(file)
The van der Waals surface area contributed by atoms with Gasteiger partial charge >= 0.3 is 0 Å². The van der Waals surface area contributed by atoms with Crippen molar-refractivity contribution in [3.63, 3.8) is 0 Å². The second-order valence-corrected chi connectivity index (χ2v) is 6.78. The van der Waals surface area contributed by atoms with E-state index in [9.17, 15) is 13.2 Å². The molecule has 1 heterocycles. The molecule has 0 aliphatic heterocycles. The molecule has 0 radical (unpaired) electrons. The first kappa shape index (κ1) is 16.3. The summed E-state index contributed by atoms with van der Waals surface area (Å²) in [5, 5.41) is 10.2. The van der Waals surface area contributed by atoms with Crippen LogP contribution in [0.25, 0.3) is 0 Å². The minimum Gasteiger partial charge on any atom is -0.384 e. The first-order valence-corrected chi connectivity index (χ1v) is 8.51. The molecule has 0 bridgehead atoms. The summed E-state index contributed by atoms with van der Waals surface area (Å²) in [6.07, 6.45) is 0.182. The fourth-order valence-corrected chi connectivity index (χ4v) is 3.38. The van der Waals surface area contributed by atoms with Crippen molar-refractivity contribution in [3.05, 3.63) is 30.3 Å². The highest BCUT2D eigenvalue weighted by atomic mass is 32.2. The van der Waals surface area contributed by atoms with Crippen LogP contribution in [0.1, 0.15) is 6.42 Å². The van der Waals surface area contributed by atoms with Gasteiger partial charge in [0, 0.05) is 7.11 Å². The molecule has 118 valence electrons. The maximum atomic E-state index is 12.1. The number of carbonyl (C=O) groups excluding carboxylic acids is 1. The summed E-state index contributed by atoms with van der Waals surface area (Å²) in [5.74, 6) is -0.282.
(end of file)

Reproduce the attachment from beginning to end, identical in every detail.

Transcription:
The van der Waals surface area contributed by atoms with Gasteiger partial charge >= 0.3 is 0 Å². The van der Waals surface area contributed by atoms with Crippen molar-refractivity contribution in [3.63, 3.8) is 0 Å². The second-order valence-corrected chi connectivity index (χ2v) is 6.78. The van der Waals surface area contributed by atoms with E-state index in [9.17, 15) is 13.2 Å². The molecule has 1 heterocycles. The molecule has 0 aliphatic heterocycles. The molecule has 0 radical (unpaired) electrons. The first kappa shape index (κ1) is 16.3. The summed E-state index contributed by atoms with van der Waals surface area (Å²) in [5, 5.41) is 10.2. The van der Waals surface area contributed by atoms with Crippen LogP contribution in [0.25, 0.3) is 0 Å². The minimum Gasteiger partial charge on any atom is -0.384 e. The first-order valence-corrected chi connectivity index (χ1v) is 8.51. The molecule has 0 bridgehead atoms. The summed E-state index contributed by atoms with van der Waals surface area (Å²) in [6.07, 6.45) is 0.182. The fourth-order valence-corrected chi connectivity index (χ4v) is 3.38. The van der Waals surface area contributed by atoms with Crippen molar-refractivity contribution in [3.05, 3.63) is 30.3 Å². The highest BCUT2D eigenvalue weighted by atomic mass is 32.2. The van der Waals surface area contributed by atoms with Crippen LogP contribution in [0.1, 0.15) is 6.42 Å². The van der Waals surface area contributed by atoms with Gasteiger partial charge in [0, 0.05) is 7.11 Å². The molecule has 118 valence electrons. The maximum atomic E-state index is 12.1. The number of carbonyl (C=O) groups excluding carboxylic acids is 1. The summed E-state index contributed by atoms with van der Waals surface area (Å²) in [5.74, 6) is -0.282.